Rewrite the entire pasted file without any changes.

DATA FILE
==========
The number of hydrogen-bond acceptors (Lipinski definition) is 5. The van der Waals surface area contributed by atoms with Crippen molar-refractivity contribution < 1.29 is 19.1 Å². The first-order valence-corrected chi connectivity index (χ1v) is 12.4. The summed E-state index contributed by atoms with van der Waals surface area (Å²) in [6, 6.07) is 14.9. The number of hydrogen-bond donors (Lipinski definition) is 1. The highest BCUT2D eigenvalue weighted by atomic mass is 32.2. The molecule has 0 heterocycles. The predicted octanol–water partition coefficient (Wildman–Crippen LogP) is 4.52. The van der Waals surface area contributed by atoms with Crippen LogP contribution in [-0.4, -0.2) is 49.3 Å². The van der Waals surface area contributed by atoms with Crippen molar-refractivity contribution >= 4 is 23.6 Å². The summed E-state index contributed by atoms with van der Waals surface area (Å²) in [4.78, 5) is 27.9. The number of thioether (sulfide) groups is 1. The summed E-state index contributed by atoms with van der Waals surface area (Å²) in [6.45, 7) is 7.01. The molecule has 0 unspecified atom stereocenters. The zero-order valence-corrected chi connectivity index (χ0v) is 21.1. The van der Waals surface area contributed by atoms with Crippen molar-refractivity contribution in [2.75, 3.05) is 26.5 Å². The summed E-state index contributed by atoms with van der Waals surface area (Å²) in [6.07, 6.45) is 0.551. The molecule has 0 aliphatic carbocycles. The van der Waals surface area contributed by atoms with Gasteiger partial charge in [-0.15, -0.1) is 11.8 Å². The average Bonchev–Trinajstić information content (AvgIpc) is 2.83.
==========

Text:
The number of hydrogen-bond acceptors (Lipinski definition) is 5. The van der Waals surface area contributed by atoms with Crippen molar-refractivity contribution < 1.29 is 19.1 Å². The first-order valence-corrected chi connectivity index (χ1v) is 12.4. The summed E-state index contributed by atoms with van der Waals surface area (Å²) in [6, 6.07) is 14.9. The number of hydrogen-bond donors (Lipinski definition) is 1. The highest BCUT2D eigenvalue weighted by atomic mass is 32.2. The molecule has 0 heterocycles. The predicted octanol–water partition coefficient (Wildman–Crippen LogP) is 4.52. The van der Waals surface area contributed by atoms with Crippen LogP contribution in [-0.4, -0.2) is 49.3 Å². The van der Waals surface area contributed by atoms with Crippen molar-refractivity contribution >= 4 is 23.6 Å². The summed E-state index contributed by atoms with van der Waals surface area (Å²) in [4.78, 5) is 27.9. The number of thioether (sulfide) groups is 1. The summed E-state index contributed by atoms with van der Waals surface area (Å²) in [6.45, 7) is 7.01. The molecule has 0 unspecified atom stereocenters. The zero-order valence-corrected chi connectivity index (χ0v) is 21.1. The van der Waals surface area contributed by atoms with Crippen molar-refractivity contribution in [2.75, 3.05) is 26.5 Å². The summed E-state index contributed by atoms with van der Waals surface area (Å²) in [6.07, 6.45) is 0.551. The molecule has 0 aliphatic carbocycles. The van der Waals surface area contributed by atoms with Gasteiger partial charge in [-0.15, -0.1) is 11.8 Å². The average Bonchev–Trinajstić information content (AvgIpc) is 2.83.